EGU General Assembly 2021
© Author(s) 2022. This work is distributed under
the Creative Commons Attribution 4.0 License.

Meteorological and fire impacts on tropospheric ozone concentration over tropical forest in the Congo Basin

Inês Vieira1, Hans Verbeeck1, Félicien Meunier1, Marc Peaucelle1, Lodewijk Lefevre1,2, Alexander Cheesman3,4, Stephen Sitch5, José Mbifo6, Pascal Boeckx2, and Marijn Bauters1,2
Inês Vieira et al.
  • 1CAVElab, Computational and Applied Vegetation Ecology, Department of Environment, Ghent University, Ghent, Belgium (
  • 2Isotope Bioscience Laboratory - ISOFYS, Department of Green Chemistry and Technology, Ghent University, Ghent, Belgium
  • 3College of Science and Engineering and Centre for Tropical Environmental and Sustainability Science, James Cook University, Cairns, Australia
  • 4College of Engineering, Mathematics, and Physical Sciences, University of Exeter, Exeter, EX4 4QE, UK
  • 5College of Life and Environmental Sciences, University of Exeter, Exeter, EX4 4RJ, UK
  • 6Institut National des Etudes et Recherche Agronomique, Department of Climatology, Yangambi, Democratic Republic of the Congo

Tropospheric ozone is a greenhouse gas, and high tropospheric ozone levels can directly impact plant growth and human health. In the Congo basin, simulations predict high ozone concentrations, induced by high ozone precursor (VOC and NOx) concentrations and high solar irradiation, which trigger the chemical reactions that form ozone. Additionally, biomass burning activities are widespread on the African continent, playing a crucial role in ozone precursor production. How these potentially high ozone levels impact tropical forest primary productivity remains poorly understood, and field-based ozone monitoring is completely lacking from the Congo basin. This study intends to show preliminary results from the first full year of in situ measurements of ozone concentration in the Congo Basin (i.e., Yangambi, Democratic Republic of the Congo). We show the relationships between meteorological variables (temperature, precipitation, radiation, wind direction and speed), fire occurrence (derived from remote sensing products) and ozone concentrations at a new continuous monitoring station in the heart of the Congo Basin. First results show higher daily mean ozone levels (e.g. 43 ppb registered in January 2020) during dry season months (December-February). We identify a strong diurnal cycle, where minimum values of ozone (almost near zero) are registered during night hours, and maximum values (near 100 ppb) are registered during the daytime. We also verify that around 2.5% of the ozone measurements exceeds a toxicity level (potential for ozone to damage vegetation) of 40 ppb. In the longer term, these measurements should improve the accuracy of future model simulations in the Congo Basin and will be used to assess the impact of ozone on the tropical forest’s primary productivity.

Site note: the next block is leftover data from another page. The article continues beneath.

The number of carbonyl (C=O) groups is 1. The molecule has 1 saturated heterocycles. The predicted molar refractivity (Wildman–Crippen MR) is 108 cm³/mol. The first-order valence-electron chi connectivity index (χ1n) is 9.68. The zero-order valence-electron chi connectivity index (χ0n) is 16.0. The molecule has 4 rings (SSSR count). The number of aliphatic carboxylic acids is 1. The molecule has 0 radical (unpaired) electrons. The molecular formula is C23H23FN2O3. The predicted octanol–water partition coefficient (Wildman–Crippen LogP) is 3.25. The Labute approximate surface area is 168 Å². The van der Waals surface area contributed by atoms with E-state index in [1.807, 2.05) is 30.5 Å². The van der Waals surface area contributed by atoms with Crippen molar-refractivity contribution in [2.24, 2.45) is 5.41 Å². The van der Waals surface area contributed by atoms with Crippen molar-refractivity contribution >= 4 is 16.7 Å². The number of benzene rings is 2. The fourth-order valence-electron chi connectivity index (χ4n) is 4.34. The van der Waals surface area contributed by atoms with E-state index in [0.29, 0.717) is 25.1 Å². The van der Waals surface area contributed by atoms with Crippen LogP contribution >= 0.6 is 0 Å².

How to cite: Vieira, I., Verbeeck, H., Meunier, F., Peaucelle, M., Lefevre, L., Cheesman, A., Sitch, S., Mbifo, J., Boeckx, P., and Bauters, M.: Meteorological and fire impacts on tropospheric ozone concentration over tropical forest in the Congo Basin, EGU General Assembly 2021, online, 19–30 Apr 2021, EGU21-13301,, 2021.

Display materials

Display file

Comments on the display material

to access the discussion